Dan Loeb is putting the right accelerant into Dow Chemical. The $52 billion U.S. chemistry giant’s shares jumped more than 7 percent at one point on Jan. 21 after the activist investor called for a split of its petrochemicals and specialty chemicals businesses. Loeb may be overly optimistic about the financial benefits, but a rough sum-of-the-parts suggests merely breaking Dow up could boost its value by a fifth.

from Unstructured Finance:

Sotheby’s and a tale of two hedge fund managers

Hedge fund manager Steve Cohen’s reported plan to sell a number of valuable artworks may not only deliver a nice chunk of change for the Wall Street mogul, it may also provide gains for another rival manager.

Cohen is selling several high-profile artworks from his art collection, according to a story Monday in the New York Times, and he has given the task of selling the works to Sotheby's - the 269-year-old auction house currently in the firing line of activist Daniel Loeb.

from Breakingviews:

Dan Loeb’s Yahoo exit hurts investors twice over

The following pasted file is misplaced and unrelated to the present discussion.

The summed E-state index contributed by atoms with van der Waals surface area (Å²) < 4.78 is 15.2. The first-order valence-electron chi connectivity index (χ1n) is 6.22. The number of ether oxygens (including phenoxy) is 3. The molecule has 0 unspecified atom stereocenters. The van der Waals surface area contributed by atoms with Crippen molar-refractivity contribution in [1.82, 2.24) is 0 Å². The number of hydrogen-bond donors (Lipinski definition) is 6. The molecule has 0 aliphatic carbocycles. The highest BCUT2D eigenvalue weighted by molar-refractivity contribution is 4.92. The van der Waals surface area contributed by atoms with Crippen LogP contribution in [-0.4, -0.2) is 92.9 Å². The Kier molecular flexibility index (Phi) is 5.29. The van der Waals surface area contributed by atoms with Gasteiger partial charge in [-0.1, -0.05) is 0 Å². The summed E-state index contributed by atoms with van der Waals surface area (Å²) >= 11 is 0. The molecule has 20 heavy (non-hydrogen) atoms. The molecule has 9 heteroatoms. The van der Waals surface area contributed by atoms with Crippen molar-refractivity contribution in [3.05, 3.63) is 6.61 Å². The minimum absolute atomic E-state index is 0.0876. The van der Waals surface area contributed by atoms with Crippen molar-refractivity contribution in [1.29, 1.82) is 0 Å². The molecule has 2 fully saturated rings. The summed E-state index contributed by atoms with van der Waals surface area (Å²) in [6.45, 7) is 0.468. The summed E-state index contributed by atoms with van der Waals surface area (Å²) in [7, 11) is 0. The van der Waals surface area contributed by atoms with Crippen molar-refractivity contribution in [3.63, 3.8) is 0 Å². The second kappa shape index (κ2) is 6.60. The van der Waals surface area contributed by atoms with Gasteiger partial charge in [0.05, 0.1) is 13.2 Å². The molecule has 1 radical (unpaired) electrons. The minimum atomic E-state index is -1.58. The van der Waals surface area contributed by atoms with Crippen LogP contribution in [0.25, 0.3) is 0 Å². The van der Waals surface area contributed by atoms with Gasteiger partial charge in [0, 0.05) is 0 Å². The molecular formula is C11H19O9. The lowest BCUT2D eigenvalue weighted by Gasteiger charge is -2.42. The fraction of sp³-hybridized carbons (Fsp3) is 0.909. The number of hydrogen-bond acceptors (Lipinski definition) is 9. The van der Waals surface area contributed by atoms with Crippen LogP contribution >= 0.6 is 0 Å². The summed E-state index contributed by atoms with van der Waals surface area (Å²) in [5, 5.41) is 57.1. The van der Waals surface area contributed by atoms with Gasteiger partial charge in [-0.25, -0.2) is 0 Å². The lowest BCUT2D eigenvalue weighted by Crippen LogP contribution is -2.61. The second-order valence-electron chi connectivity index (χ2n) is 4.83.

By Robert Cyran
The author is a Reuters Breakingviews columnist. The opinions expressed are his own.

Dan Loeb’s Yahoo exit hurts investors twice over. The Internet company is buying back two-thirds of the hedge fund mogul’s stake, owned by his firm Third Point, for $1.2 billion. That sucks up most of the cash Yahoo reserved for repurchases. It also heralds the departure of three Third Point-approved directors, robbing Yahoo of some much-needed advisers.

from Breakingviews:

Dan Loeb‘s breakup plan deserves Sony’s ear

By Peter Thal Larsen

The author is a Reuters Breakingviews columnist. The opinions expressed are his own.

Dan Loeb is taking Japan’s economic renaissance at face value: the hedge fund manager wants Sony to spin off its entertainment arm. Though activists rarely prevail in Japan, Loeb’s idea may have merits. The electronics giant should take him seriously.

  •